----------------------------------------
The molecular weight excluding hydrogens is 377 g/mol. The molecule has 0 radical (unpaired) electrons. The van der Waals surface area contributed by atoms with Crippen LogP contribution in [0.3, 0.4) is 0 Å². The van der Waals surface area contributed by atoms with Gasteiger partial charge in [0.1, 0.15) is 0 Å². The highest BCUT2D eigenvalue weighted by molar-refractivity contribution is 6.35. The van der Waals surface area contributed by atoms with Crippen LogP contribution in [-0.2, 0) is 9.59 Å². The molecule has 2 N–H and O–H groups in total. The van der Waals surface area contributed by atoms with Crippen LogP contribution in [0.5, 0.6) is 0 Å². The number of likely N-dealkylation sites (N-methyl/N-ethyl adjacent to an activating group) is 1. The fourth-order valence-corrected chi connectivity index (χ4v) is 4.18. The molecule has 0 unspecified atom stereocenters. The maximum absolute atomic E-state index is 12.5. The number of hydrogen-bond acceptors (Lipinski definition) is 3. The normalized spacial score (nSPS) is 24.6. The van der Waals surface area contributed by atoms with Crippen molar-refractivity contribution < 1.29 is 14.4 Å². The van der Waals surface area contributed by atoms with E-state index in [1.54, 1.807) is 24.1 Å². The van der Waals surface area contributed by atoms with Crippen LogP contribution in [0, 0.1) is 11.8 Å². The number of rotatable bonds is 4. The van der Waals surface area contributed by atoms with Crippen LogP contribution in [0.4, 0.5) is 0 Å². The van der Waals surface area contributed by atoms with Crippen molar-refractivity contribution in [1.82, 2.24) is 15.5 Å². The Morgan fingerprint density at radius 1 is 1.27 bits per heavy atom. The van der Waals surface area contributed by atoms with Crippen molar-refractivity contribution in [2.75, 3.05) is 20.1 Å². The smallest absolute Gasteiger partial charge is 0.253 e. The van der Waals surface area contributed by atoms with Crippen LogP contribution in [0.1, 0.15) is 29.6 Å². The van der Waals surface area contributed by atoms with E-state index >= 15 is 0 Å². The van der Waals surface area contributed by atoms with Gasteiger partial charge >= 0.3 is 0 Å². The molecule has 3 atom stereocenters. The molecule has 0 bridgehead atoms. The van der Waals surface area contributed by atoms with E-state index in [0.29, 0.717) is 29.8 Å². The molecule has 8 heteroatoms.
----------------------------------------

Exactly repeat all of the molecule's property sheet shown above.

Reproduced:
The molecular weight excluding hydrogens is 377 g/mol. The molecule has 0 radical (unpaired) electrons. The van der Waals surface area contributed by atoms with Crippen LogP contribution in [0.3, 0.4) is 0 Å². The van der Waals surface area contributed by atoms with Gasteiger partial charge in [0.1, 0.15) is 0 Å². The highest BCUT2D eigenvalue weighted by molar-refractivity contribution is 6.35. The van der Waals surface area contributed by atoms with Crippen LogP contribution in [-0.2, 0) is 9.59 Å². The molecule has 2 N–H and O–H groups in total. The van der Waals surface area contributed by atoms with Crippen LogP contribution in [0.5, 0.6) is 0 Å². The number of likely N-dealkylation sites (N-methyl/N-ethyl adjacent to an activating group) is 1. The fourth-order valence-corrected chi connectivity index (χ4v) is 4.18. The molecule has 0 unspecified atom stereocenters. The maximum absolute atomic E-state index is 12.5. The number of hydrogen-bond acceptors (Lipinski definition) is 3. The normalized spacial score (nSPS) is 24.6. The van der Waals surface area contributed by atoms with Crippen molar-refractivity contribution < 1.29 is 14.4 Å². The van der Waals surface area contributed by atoms with E-state index in [1.54, 1.807) is 24.1 Å². The van der Waals surface area contributed by atoms with Crippen LogP contribution in [0, 0.1) is 11.8 Å². The number of rotatable bonds is 4. The van der Waals surface area contributed by atoms with Crippen LogP contribution in [0.4, 0.5) is 0 Å². The van der Waals surface area contributed by atoms with Crippen molar-refractivity contribution in [1.82, 2.24) is 15.5 Å². The Morgan fingerprint density at radius 1 is 1.27 bits per heavy atom. The van der Waals surface area contributed by atoms with Crippen molar-refractivity contribution in [2.75, 3.05) is 20.1 Å². The smallest absolute Gasteiger partial charge is 0.253 e. The van der Waals surface area contributed by atoms with Crippen LogP contribution in [0.1, 0.15) is 29.6 Å². The van der Waals surface area contributed by atoms with E-state index >= 15 is 0 Å². The van der Waals surface area contributed by atoms with Gasteiger partial charge >= 0.3 is 0 Å². The molecule has 3 atom stereocenters. The molecule has 0 bridgehead atoms. The van der Waals surface area contributed by atoms with E-state index in [0.29, 0.717) is 29.8 Å². The molecule has 8 heteroatoms.